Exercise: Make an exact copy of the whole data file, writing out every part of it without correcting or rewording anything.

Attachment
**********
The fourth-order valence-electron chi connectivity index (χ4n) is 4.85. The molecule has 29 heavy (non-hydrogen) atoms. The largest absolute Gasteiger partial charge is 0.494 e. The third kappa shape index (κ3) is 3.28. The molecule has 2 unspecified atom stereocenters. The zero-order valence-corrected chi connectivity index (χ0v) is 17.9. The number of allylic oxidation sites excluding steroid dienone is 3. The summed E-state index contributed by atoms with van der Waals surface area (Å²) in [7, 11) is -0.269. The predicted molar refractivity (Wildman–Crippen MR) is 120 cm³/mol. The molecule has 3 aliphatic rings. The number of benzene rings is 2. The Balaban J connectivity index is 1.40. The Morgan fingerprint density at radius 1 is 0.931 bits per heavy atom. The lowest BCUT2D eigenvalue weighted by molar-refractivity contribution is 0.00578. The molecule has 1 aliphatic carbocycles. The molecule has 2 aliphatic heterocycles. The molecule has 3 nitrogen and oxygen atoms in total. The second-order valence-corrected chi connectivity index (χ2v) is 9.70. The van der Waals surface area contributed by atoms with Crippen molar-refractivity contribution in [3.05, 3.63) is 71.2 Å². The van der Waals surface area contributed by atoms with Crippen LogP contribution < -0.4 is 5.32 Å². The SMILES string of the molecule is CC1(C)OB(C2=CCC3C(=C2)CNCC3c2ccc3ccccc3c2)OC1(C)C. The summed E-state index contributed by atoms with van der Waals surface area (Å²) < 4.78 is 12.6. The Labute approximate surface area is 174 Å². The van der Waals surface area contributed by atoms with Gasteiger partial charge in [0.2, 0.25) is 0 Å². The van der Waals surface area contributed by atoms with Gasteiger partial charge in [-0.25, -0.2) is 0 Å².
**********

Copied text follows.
The fourth-order valence-electron chi connectivity index (χ4n) is 4.85. The molecule has 29 heavy (non-hydrogen) atoms. The largest absolute Gasteiger partial charge is 0.494 e. The third kappa shape index (κ3) is 3.28. The molecule has 2 unspecified atom stereocenters. The zero-order valence-corrected chi connectivity index (χ0v) is 17.9. The number of allylic oxidation sites excluding steroid dienone is 3. The summed E-state index contributed by atoms with van der Waals surface area (Å²) in [7, 11) is -0.269. The predicted molar refractivity (Wildman–Crippen MR) is 120 cm³/mol. The molecule has 3 aliphatic rings. The number of benzene rings is 2. The Balaban J connectivity index is 1.40. The Morgan fingerprint density at radius 1 is 0.931 bits per heavy atom. The lowest BCUT2D eigenvalue weighted by molar-refractivity contribution is 0.00578. The molecule has 1 aliphatic carbocycles. The molecule has 2 aliphatic heterocycles. The molecule has 3 nitrogen and oxygen atoms in total. The second-order valence-corrected chi connectivity index (χ2v) is 9.70. The van der Waals surface area contributed by atoms with Crippen molar-refractivity contribution in [3.05, 3.63) is 71.2 Å². The van der Waals surface area contributed by atoms with Crippen LogP contribution < -0.4 is 5.32 Å². The SMILES string of the molecule is CC1(C)OB(C2=CCC3C(=C2)CNCC3c2ccc3ccccc3c2)OC1(C)C. The summed E-state index contributed by atoms with van der Waals surface area (Å²) < 4.78 is 12.6. The Labute approximate surface area is 174 Å². The van der Waals surface area contributed by atoms with Gasteiger partial charge in [0.2, 0.25) is 0 Å². The van der Waals surface area contributed by atoms with Gasteiger partial charge in [-0.25, -0.2) is 0 Å².